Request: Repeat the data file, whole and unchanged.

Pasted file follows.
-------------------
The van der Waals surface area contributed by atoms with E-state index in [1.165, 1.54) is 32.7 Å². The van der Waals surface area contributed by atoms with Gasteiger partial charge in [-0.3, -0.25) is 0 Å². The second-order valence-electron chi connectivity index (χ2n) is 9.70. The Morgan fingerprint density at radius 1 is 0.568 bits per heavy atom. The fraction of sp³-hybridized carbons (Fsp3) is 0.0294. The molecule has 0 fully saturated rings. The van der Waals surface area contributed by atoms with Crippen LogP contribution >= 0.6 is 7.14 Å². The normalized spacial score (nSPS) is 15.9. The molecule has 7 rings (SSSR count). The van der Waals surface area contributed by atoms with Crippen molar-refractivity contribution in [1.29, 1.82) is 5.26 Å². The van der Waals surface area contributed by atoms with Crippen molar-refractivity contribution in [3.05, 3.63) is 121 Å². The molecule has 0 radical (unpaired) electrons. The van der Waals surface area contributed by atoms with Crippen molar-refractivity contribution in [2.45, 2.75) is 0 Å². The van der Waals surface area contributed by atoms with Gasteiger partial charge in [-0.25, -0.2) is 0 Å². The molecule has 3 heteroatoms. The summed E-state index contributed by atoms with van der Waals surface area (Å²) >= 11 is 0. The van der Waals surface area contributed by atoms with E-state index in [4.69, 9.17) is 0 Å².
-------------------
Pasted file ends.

The van der Waals surface area contributed by atoms with E-state index in [1.165, 1.54) is 32.7 Å². The van der Waals surface area contributed by atoms with Gasteiger partial charge in [-0.3, -0.25) is 0 Å². The second-order valence-electron chi connectivity index (χ2n) is 9.70. The Morgan fingerprint density at radius 1 is 0.568 bits per heavy atom. The fraction of sp³-hybridized carbons (Fsp3) is 0.0294. The molecule has 0 fully saturated rings. The van der Waals surface area contributed by atoms with Crippen LogP contribution >= 0.6 is 7.14 Å². The normalized spacial score (nSPS) is 15.9. The molecule has 7 rings (SSSR count). The van der Waals surface area contributed by atoms with Crippen molar-refractivity contribution in [1.29, 1.82) is 5.26 Å². The van der Waals surface area contributed by atoms with Crippen molar-refractivity contribution in [3.05, 3.63) is 121 Å². The molecule has 0 radical (unpaired) electrons. The van der Waals surface area contributed by atoms with Crippen molar-refractivity contribution in [2.45, 2.75) is 0 Å². The van der Waals surface area contributed by atoms with Gasteiger partial charge in [-0.25, -0.2) is 0 Å². The molecule has 3 heteroatoms. The summed E-state index contributed by atoms with van der Waals surface area (Å²) >= 11 is 0. The van der Waals surface area contributed by atoms with E-state index in [4.69, 9.17) is 0 Å².